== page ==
Recent legislative and industry updates have introduced significant changes, including increased duty and extended vesting dates for trusts, broader electronic signing capabilities for companies, and additional guidance on the classification of discretionary trusts as foreign entities. […]
What’s in a Company Name?
Matt Neibling, current as of: 9 November 2017.
Every business owner understands how critical their trading name is in distinguishing their business, products, services and brand from competitors. What many seem to have lost sight of, however, is how vulnerable that name can be, even if it’s registered with ASIC.
The problems begin in the very early days of a business when a trading name is first decided. Many professional advisers and their clients will initially turn to the internet, then a domain search and an ASIC search for available company and business names. The hope is that the first choice is available, and registration can proceed. Unfortunately, that is not the whole story.
Simply put, just because a name is registered with ASIC, it doesn’t necessarily entitle you to use it as your trading name.
The reason? ASIC will register any name not considered to be identical to an existing registered name. This means you can register pretty much anything, with only minor differences. A common tactic is to insert “Australia” or add “Enterprise” or something similar, to secure a desired name.
The onus is on the applicant and their adviser to determine if the name they want is one under which they are entitled to trade.
This wasn’t always the case. In the past, company and business names had to be significantly different before they could be registered. When the regulator was doing the thinking for everyone, there was more consideration given by applicants to registering new names.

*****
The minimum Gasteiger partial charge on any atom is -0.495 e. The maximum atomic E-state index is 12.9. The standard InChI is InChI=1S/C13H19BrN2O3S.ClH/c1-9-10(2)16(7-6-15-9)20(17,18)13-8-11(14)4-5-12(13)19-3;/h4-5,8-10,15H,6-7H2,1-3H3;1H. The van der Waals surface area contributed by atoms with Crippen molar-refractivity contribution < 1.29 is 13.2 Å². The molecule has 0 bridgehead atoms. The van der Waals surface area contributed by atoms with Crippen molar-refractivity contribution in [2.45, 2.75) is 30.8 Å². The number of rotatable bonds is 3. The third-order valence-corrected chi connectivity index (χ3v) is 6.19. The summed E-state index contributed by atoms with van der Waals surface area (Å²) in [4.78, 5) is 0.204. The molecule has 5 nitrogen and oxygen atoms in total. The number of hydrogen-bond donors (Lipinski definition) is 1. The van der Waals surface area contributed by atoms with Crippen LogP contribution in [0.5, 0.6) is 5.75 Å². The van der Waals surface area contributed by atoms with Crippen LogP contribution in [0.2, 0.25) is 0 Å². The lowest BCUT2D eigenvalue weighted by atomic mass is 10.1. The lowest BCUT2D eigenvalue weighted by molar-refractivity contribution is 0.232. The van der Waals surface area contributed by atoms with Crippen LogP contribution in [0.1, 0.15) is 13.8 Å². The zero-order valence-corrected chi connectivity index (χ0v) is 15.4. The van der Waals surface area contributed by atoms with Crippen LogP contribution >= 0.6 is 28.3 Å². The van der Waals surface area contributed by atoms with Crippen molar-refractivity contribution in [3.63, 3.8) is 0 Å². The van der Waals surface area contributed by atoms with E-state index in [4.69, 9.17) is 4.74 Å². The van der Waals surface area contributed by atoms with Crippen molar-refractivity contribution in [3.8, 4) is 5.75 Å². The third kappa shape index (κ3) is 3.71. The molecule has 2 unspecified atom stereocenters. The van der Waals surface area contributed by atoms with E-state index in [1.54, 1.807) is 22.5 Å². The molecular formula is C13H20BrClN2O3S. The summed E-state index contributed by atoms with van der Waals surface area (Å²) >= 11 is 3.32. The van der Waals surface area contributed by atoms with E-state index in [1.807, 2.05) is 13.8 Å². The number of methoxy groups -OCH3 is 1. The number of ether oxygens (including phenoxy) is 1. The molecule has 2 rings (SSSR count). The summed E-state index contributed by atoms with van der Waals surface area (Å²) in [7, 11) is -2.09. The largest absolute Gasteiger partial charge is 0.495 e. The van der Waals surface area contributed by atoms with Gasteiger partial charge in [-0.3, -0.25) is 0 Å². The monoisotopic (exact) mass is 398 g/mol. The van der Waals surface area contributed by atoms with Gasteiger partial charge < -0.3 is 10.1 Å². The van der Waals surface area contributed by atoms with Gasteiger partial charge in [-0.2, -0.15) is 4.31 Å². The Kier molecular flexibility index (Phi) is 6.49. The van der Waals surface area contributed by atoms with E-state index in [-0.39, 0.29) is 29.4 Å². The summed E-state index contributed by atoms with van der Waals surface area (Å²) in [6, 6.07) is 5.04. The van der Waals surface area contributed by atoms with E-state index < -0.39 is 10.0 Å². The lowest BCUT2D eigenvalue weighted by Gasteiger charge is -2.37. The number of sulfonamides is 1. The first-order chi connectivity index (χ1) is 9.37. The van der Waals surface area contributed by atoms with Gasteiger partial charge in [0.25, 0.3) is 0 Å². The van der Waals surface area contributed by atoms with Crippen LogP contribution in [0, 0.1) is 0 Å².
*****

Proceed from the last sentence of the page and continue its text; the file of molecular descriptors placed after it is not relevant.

When we pair this change with the DIY-mindset among business owners regarding registration of trading names, domains and trade marks, we see a perfect storm of confusion and potentially very costly infringements.
The risk for businesses is that problems will surface only once they are established, and they could find themselves facing the significant cost and impact of a rebrand or more drastic action.
The issue of trading names has apparently become prevalent enough that ASIC has itself addressed the question “what’s in a name?” in its latest newsletter. We’re not sure, however, that ASIC’s approach in directing applicants to IP Australia for trade mark searches is going to reduce the risk of infringement. In our experience, the task of searching and registering trade marks is not for the layperson and should be left to specialists.
This is where advisers play a vital role by having the all-important “name” conversation with clients at the very start of a new venture. By guiding clients through the complexities of searching for, and registering, company and business names, domains and trade marks.
Feel free to contact us any time to discuss registration of company and business names.